Protected from host immune attack and antibiotic penetration by their unique cell envelope, mycobacterial pathogens cause devastating human diseases such as tuberculosis. Seamless coordination of cell growth with cell envelope elongation at the pole maintains this barrier. Unraveling this spatiotemporal regulation is a potential strategy for controlling mycobacterial infections. Our biochemical analysis previously revealed two functionally distinct membrane fractions in Mycobacterium smegmatis cell lysates: plasma membrane tightly associated with the cell wall (PM-CW) and a distinct fraction of pure membrane free of cell wall components (PMf). To provide further insight into the functions of these membrane fractions, we took the approach of comparative proteomics and identified more than 300 proteins specifically associated with the PMf, including essential enzymes involved in cell envelope synthesis such as a mannosyltransferase, Ppm1, and a galactosyltransferase, GlfT2. Furthermore, comparative lipidomics revealed the distinct lipid composition of the PMf, with specific association of key cell envelope biosynthetic precursors. Live-imaging fluorescence microscopy visualized the PMf as patches of membrane spatially distinct from the PM-CW and notably enriched in the pole of the growing cells. Taken together, our study provides the basis for assigning the PMf as a spatiotemporally distinct and metabolically active membrane domain involved in cell envelope biogenesis.
Improved biomarkers are needed for tuberculosis. To develop tests based on products secreted by tubercle bacilli that are strictly associated with viability, we evaluated 3 bacterial-derived, species-specific, small molecules as biomarkers: 2 mycobactin siderophores and tuberculosinyladenosine. Using liquid chromatography-tandem mass spectrometry, we demonstrated the presence of 1 or both mycobactins and/or tuberculosinyladenosine in serum and whole lung tissues from infected mice and sputum, cerebrospinal fluid (CSF), or lymph nodes from infected patients but not uninfected controls. Detection of the target molecules distinguished host infection status in 100% of mice with both serum and lung as the target sample. In human subjects, we evaluated detection of the bacterial small molecules (BSMs) in multiple body compartments in 3 patient cohorts corresponding to different forms of tuberculosis. We detected at least 1 of the 3 molecules in 90%, 71%, and 40% of tuberculosis patients' sputum, CSF, and lymph node samples, respectively. In paucibacillary forms of human tuberculosis, which are difficult to diagnose even with culture, detection of 1 or more BSM was rapid and compared favorably to polymerase chain reaction-based detection. Secreted BSMs, detectable in serum, warrant further investigation as a means for diagnosis and therapeutic monitoring in patients with tuberculosis.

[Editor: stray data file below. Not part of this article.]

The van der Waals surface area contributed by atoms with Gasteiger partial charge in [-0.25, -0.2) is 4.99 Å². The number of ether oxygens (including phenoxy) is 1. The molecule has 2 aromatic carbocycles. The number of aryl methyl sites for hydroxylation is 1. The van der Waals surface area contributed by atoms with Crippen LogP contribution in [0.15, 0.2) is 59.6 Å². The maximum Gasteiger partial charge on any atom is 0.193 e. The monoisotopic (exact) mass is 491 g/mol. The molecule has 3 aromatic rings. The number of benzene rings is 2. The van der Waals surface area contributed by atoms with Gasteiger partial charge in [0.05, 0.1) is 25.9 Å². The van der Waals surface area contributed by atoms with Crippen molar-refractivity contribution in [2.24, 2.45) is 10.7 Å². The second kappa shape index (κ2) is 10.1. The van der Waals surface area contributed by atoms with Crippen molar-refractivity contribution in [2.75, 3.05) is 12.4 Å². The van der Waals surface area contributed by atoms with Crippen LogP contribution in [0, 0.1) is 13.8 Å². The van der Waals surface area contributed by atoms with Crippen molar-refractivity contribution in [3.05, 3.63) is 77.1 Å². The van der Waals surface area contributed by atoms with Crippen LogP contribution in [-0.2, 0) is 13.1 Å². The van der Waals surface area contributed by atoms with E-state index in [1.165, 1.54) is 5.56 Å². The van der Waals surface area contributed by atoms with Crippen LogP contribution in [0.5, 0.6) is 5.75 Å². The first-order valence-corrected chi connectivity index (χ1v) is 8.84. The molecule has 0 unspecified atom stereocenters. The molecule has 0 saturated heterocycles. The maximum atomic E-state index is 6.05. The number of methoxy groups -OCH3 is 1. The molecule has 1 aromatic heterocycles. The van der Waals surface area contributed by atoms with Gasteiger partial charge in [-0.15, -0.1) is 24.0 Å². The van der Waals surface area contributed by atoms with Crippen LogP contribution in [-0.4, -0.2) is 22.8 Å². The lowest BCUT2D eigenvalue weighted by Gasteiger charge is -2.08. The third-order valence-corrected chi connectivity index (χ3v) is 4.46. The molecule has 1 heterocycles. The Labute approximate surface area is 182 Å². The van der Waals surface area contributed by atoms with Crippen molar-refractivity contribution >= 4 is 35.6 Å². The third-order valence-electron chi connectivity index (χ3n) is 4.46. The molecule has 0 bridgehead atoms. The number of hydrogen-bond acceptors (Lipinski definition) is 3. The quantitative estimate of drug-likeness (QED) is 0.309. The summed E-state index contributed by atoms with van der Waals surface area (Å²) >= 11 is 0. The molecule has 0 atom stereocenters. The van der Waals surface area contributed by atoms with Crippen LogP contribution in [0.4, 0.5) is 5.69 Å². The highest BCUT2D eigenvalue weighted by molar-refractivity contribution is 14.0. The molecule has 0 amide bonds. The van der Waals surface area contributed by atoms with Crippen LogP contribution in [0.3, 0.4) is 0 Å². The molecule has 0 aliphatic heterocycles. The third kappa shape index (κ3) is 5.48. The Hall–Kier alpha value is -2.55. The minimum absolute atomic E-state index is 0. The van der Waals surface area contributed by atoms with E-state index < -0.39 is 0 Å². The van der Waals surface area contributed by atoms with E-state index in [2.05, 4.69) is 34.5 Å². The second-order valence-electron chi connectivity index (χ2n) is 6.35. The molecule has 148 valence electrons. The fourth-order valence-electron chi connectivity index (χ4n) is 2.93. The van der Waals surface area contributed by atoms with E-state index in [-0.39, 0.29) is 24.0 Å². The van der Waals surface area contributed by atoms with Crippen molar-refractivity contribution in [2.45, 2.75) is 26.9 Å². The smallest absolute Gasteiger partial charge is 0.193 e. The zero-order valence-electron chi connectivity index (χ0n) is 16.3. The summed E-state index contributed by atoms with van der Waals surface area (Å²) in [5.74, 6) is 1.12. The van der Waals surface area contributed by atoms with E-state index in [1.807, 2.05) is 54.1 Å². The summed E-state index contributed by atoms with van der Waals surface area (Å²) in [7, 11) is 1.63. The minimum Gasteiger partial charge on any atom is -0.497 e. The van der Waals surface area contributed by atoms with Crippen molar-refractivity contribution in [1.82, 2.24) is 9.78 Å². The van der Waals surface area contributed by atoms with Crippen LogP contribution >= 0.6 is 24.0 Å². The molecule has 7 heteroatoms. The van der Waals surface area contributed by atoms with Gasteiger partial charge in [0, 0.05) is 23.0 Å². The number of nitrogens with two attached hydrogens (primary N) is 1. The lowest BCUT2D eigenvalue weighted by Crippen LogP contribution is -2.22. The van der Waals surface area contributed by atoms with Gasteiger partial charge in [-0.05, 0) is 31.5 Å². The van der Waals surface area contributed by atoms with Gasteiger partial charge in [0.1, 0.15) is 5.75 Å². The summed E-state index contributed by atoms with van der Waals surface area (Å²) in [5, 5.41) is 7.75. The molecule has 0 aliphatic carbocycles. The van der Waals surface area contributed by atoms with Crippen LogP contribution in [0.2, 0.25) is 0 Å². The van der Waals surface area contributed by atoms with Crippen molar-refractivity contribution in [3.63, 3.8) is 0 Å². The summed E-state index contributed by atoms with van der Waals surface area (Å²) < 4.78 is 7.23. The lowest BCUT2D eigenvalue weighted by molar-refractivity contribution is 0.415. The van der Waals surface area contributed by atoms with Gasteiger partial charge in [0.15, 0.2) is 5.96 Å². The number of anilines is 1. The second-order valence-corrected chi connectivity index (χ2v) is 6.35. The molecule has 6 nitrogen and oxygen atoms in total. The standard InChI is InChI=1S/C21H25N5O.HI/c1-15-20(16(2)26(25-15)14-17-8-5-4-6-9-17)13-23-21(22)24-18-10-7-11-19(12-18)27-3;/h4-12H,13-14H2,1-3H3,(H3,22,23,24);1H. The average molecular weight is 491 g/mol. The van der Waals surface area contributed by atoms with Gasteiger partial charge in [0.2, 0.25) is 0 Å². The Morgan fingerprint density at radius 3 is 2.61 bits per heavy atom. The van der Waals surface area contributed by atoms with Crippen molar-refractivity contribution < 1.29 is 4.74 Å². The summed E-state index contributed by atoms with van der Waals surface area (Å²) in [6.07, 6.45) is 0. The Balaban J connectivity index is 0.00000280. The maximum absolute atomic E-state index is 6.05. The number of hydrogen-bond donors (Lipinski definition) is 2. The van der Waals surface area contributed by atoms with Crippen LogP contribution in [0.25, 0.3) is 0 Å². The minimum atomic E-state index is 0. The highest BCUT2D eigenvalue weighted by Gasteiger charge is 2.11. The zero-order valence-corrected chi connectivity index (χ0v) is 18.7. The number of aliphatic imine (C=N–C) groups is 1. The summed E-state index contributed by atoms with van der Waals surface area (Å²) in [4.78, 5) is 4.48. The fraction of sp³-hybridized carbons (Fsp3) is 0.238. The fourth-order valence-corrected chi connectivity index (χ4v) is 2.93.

The now-famous term "restriction" derived from experiments in which T cells from Donor A failed to recognize Ags presented by cells from Donor B. Restriction results from interdonor variation in MHC genes. Donor restriction dominates immunologists' thinking about the T cell response because it governs organ transplantation and hinders the discovery of disease-associated Ags. However, other T cells can be considered "donor unrestricted" because their targets, CD1a, CD1b, CD1c, CD1d, or MR1, are expressed in a similar form among all humans. A striking feature of donor unrestricted T cells is the expression of invariant TCRs with nearly species-wide distribution. In this article, we review new evidence that donor unrestricted T cells are common in humans. NKT cells, mucosa-associated invariant T cells, and germline-encoded mycolyl-reactive T cells operate outside of the familiar principles of the MHC system, providing a broader picture of T cell function and new opportunities for therapy.
Although small molecules shed from pathogens are widely used to diagnose infection, such tests have not been widely implemented for tuberculosis. Here we show that the recently identified compound, 1-tuberculosinyladenosine (1-TbAd), accumulates to comprise >1% of all Mycobacterium tuberculosis lipid. In vitro and in vivo, two isomers of TbAd were detected that might serve as infection markers. Using mass spectrometry and nuclear magnetic resonance, we established the structure of the previously unknown molecule, N6-tuberculosinyladenosine (N6-TbAd). Its biosynthesis involves enzymatic production of 1-TbAd by Rv3378c followed by conversion to N6-TbAd via the Dimroth rearrangement. Intact biosynthetic genes are observed only within M. tuberculosiscomplex bacteria, and TbAd was not detected among other medically important pathogens, environmental bacteria, and vaccine strains. With no substantially similar known molecules in nature, the discovery and in vivo detection of two abundant terpene nucleosides support their development as specific diagnostic markers of tuberculosis.